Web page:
If you study physics or astronomy, you get to learn about stuff that’s really only just been published. If you’re a biologist or a chemist, recent discoveries form a big part of your studies. Historians consider the modern era fair game, and no English Literature course would be complete without something written in living memory.

If you do a maths GCSE, the most recent thing you look at is from before Newton. It’s not much more up-to-date at A-level: the Core modules take in some 18th century calculus (I’m looking at you, Euler), Mechanics 1 is all Newton all the time, Statistics 1 has a wee bit of correlation stuff from the 20th century, and only Decision has anything at all post-war (Prim, as far as I can tell, is the only person named in the regular A-level syllabus who’s still alive).

I don’t have a well-formed opinion about whether this is a good or a bad thing — but what it does mean is that other scientists have much less of a gap between the subjects they’re learning in class and the big research papers of the day. It’s much easier for a Physics A-level student to pick up New Scientist and say ‘that’s interesting’ — even if the solution doesn’t make sense, the problem probably will.

It’d be interesting — I think — to have cross-disciplinary modules discussing (for instance) cryptanalysis, mixing the history of Bletchley Park with the work of the code-breakers there, and possibly going on to more recent developments. I’d love to see a module about Hilbert’s problems, a module based on Gödel, Escher, Bach, even something about the ABC conjecture. Who knows, the students might even come up with something interesting between them.

So, I’m curious to know: do you think this is a problem? Should mathematicians study more modern maths? Or is that a special treat you’re only allowed to indulge in at university?

## Colin

Colin is a Weymouth maths tutor, author of several Maths For Dummies books and A-level maths guides. He started Flying Colours Maths in 2008.
He lives with an espresso pot and nothing to prove.

## TeaKayB

I like to include snippets of history wherever I can in my lessons- I think it’s helpful – not to mention interesting – to hear some background on when, why and who, and it also turns out that a lot of mathematicians were utterly barmy.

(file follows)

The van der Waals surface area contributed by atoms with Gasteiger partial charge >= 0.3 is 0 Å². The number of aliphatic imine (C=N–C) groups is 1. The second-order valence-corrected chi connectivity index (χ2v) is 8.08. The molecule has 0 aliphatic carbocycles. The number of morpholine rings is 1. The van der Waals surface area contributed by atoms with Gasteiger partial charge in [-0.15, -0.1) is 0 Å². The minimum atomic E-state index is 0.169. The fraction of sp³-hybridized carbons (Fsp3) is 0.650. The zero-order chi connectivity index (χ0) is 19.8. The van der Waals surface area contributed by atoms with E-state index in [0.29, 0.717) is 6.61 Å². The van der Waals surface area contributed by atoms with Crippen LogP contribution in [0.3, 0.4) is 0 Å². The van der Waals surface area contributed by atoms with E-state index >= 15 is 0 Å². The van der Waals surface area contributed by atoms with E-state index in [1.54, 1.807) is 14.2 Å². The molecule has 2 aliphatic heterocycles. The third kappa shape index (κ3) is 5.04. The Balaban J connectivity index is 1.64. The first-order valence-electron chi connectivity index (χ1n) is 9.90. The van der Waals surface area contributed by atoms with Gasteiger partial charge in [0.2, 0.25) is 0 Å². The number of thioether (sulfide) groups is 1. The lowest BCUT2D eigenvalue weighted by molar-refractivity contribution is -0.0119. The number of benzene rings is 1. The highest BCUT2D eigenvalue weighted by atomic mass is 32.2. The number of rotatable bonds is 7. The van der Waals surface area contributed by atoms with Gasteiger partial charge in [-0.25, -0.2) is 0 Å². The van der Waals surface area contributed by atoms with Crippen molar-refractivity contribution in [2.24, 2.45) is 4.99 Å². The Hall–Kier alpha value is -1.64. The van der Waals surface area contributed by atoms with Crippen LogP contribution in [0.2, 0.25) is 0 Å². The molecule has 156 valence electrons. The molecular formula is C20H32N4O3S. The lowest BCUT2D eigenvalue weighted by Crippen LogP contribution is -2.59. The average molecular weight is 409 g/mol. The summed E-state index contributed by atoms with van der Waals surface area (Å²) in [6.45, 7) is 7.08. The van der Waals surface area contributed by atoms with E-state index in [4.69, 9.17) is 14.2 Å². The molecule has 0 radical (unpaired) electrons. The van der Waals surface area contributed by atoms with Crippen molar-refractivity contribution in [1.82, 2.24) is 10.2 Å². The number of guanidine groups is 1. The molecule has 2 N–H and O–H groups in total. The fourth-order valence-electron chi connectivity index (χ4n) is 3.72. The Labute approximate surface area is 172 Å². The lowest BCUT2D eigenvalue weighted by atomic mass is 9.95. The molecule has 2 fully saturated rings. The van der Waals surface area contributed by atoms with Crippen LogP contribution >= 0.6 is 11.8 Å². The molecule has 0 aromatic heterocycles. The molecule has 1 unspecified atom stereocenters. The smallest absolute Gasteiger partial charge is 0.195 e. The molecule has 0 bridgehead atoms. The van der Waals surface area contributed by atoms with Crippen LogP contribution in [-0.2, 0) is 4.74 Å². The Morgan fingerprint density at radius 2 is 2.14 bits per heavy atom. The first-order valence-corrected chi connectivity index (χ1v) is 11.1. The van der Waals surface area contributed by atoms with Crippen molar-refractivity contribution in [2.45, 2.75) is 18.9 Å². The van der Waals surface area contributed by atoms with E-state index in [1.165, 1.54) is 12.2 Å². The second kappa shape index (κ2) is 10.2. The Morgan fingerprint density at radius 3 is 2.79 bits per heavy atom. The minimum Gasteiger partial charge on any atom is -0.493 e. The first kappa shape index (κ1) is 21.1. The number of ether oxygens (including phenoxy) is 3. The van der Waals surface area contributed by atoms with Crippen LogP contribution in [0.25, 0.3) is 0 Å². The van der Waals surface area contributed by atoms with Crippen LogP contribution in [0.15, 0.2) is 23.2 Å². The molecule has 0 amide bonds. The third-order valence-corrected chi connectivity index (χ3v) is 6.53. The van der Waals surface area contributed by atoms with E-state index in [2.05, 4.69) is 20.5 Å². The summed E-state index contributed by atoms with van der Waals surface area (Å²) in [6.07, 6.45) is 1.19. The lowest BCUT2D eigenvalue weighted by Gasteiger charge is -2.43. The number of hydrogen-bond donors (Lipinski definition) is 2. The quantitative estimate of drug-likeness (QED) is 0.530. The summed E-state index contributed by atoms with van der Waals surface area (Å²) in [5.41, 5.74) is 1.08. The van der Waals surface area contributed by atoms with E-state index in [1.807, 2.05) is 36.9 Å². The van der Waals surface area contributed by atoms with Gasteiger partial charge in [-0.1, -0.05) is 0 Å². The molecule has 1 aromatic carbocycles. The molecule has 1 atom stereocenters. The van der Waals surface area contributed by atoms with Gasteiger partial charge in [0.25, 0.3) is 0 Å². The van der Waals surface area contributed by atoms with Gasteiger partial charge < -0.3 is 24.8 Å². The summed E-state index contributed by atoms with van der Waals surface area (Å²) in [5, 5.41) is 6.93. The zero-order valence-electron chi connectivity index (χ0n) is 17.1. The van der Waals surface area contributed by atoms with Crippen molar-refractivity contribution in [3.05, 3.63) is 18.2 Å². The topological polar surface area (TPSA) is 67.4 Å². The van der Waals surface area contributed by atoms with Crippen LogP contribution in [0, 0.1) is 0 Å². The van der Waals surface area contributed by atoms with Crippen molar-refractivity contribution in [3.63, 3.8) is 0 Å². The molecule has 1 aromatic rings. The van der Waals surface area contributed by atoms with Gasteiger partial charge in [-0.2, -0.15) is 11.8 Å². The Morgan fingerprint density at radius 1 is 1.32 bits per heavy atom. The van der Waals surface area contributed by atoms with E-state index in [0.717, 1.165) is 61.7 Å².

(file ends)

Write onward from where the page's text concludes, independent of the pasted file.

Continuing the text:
I’d love to include more on things that are happening right now, or at least in living memory. One lesson I do bring out around Christmas time is on fractals, with references to Benoit Mandelbrot (who died only a couple of years ago, and who I wrote a guest post about for this very blog). It always amazes the kids that ‘new’ maths has happened so recently, even within many of their lifetimes. It’s a shame that they don’t get this more often: my kids are in a minority as fractals are not, to my knowledge, included on any suggested mathematics curricular at secondary level. I use the yuletide period as an excuse to fling some really cool pictures at them, mention that maths is something that is happening right now, and get them to make some pretty snazzy 3D pop-up Sierpinski Christmas Tree cards.

One big problem with including ‘new’ maths is that there’s already so much in there it’s difficult to find the time to add in anything new. I’d counter this by saying that maybe it’s time to shake things up and rethink what we teach. What is really necessary, and what might be a good idea to drop in here and there as a draw to what is, lets face it, a subject which isn’t that widely well thought of?

Inter-disciplinary modules, or even just individual lessons, would be something that I was well up for, but a major difficulty there is that very few non-mathematics teachers are open to the idea that maths may actually be useful, heaven forbid actually interesting. This is a massive shame as such cross-curricular linkages would be an excellent route for showing just how relevant and compelling mathematics is when you give it a chance.